By Garbiñe Jaurrieta. June 27, 2012


There was a time when we would pilgrimage to the cinemas every Sunday. The screenings gave an opportunity to caress your girl’s shoulder, at the very least, in the most intimate darkness. A time when cinemas –like those in Madrid's Gran Vía– hosted most of our Sunday dates and film premieres were a major event, more important than going to church.

But big textile firms appeared with their big stores, and celluloid was no longer profitable. Leisure activities had multiplied and the screens of El Palacio de la Música or Avenida couldn’t compete with the productivity of a pair of pants for 9.95. Projectors were then moved to the outskirts of the cities, not in the shape of the American drive-in theatres but as an impersonal large-scale centre or multiplex.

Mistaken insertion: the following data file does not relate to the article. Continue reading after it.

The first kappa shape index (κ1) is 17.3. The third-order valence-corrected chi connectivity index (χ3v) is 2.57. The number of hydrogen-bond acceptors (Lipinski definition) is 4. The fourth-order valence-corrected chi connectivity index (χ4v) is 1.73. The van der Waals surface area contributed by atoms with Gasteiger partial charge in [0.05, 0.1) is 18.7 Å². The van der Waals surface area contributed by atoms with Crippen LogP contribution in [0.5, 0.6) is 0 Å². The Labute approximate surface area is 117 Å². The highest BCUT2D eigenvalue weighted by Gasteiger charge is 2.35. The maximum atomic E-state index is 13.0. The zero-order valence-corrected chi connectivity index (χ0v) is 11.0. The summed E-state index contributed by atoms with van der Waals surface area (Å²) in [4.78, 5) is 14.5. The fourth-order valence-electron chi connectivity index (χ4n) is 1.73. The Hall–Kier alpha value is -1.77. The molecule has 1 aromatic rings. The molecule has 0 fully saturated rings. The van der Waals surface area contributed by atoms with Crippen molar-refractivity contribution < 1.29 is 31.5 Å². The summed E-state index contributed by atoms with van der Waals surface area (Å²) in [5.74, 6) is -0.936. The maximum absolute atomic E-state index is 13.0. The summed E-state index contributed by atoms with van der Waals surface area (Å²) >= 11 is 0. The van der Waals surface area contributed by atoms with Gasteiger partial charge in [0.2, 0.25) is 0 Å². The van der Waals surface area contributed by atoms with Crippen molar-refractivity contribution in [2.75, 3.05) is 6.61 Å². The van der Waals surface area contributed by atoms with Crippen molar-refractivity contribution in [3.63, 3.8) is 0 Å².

In spite of this, there are still small nooks, big buildings or bizarre places to enjoy that anonymous and silent ritual that is "going to the cinema”. These are our favourite 13:

Cine Acapulco (Havana- Cuba)
Biograph theater (Chicago- Illinois)
Raleigh Road Outdoor Theatre (Henderson, North Carolina)
Álamo Drafthouse (Austin-Texas)
Civic Theatre (Auckland- New Zealand)
Filmoteca Cine Doré (Madrid- Spain)
Teatro Tuschinski (Amsterdam- Netherlands)
Gaumont Ópera (Paris- France)
Zoo Palast (Berín- Alemania)
Río Cinema (London- U.K )
Rooftop cinema (Melbourne- Australia)
Archipielago Cinema (Yao Noi island, Tailandia)
Utopia Cinema(Tournefeuille- France)

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